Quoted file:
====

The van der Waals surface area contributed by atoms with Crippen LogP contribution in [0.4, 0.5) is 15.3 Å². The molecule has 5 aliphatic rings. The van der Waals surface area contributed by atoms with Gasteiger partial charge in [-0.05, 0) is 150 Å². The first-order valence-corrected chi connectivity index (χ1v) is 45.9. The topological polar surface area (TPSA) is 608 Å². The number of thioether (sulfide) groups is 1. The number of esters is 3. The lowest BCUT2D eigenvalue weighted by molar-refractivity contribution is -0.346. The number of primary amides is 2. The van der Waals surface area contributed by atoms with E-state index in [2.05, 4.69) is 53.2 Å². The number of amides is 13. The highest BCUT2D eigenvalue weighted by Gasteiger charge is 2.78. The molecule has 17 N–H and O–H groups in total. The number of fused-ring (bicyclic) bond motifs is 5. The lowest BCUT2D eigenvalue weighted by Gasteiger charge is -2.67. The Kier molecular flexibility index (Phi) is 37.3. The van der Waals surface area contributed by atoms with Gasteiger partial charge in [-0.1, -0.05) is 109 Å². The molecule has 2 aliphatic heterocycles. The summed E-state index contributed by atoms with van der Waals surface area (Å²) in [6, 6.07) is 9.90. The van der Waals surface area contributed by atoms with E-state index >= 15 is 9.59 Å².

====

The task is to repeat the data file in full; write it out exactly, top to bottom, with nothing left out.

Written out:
The van der Waals surface area contributed by atoms with Crippen LogP contribution in [0.4, 0.5) is 15.3 Å². The molecule has 5 aliphatic rings. The van der Waals surface area contributed by atoms with Gasteiger partial charge in [-0.05, 0) is 150 Å². The first-order valence-corrected chi connectivity index (χ1v) is 45.9. The topological polar surface area (TPSA) is 608 Å². The number of thioether (sulfide) groups is 1. The number of esters is 3. The lowest BCUT2D eigenvalue weighted by molar-refractivity contribution is -0.346. The number of primary amides is 2. The van der Waals surface area contributed by atoms with E-state index in [2.05, 4.69) is 53.2 Å². The number of amides is 13. The highest BCUT2D eigenvalue weighted by Gasteiger charge is 2.78. The molecule has 17 N–H and O–H groups in total. The number of fused-ring (bicyclic) bond motifs is 5. The lowest BCUT2D eigenvalue weighted by Gasteiger charge is -2.67. The Kier molecular flexibility index (Phi) is 37.3. The van der Waals surface area contributed by atoms with Gasteiger partial charge in [-0.1, -0.05) is 109 Å². The molecule has 2 aliphatic heterocycles. The summed E-state index contributed by atoms with van der Waals surface area (Å²) in [6, 6.07) is 9.90. The van der Waals surface area contributed by atoms with E-state index >= 15 is 9.59 Å².